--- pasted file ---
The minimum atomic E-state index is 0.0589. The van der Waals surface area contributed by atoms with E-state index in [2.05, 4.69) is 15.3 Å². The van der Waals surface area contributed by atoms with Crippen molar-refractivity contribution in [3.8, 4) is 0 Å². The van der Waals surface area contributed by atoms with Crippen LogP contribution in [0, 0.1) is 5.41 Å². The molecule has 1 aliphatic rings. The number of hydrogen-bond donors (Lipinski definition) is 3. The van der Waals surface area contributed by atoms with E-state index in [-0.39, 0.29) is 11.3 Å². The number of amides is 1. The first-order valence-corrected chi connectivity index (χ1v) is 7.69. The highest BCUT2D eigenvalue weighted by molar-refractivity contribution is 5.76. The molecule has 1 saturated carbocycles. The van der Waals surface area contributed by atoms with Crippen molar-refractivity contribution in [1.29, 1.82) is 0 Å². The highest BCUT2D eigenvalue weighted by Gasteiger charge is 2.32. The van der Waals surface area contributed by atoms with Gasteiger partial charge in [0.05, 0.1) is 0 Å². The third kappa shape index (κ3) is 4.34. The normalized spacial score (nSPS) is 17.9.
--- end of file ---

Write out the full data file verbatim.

The minimum atomic E-state index is 0.0589. The van der Waals surface area contributed by atoms with E-state index in [2.05, 4.69) is 15.3 Å². The van der Waals surface area contributed by atoms with Crippen molar-refractivity contribution in [3.8, 4) is 0 Å². The van der Waals surface area contributed by atoms with Crippen LogP contribution in [0, 0.1) is 5.41 Å². The molecule has 1 aliphatic rings. The number of hydrogen-bond donors (Lipinski definition) is 3. The van der Waals surface area contributed by atoms with E-state index in [-0.39, 0.29) is 11.3 Å². The number of amides is 1. The first-order valence-corrected chi connectivity index (χ1v) is 7.69. The highest BCUT2D eigenvalue weighted by molar-refractivity contribution is 5.76. The molecule has 1 saturated carbocycles. The van der Waals surface area contributed by atoms with Crippen molar-refractivity contribution in [1.29, 1.82) is 0 Å². The highest BCUT2D eigenvalue weighted by Gasteiger charge is 2.32. The van der Waals surface area contributed by atoms with Gasteiger partial charge in [0.05, 0.1) is 0 Å². The third kappa shape index (κ3) is 4.34. The normalized spacial score (nSPS) is 17.9.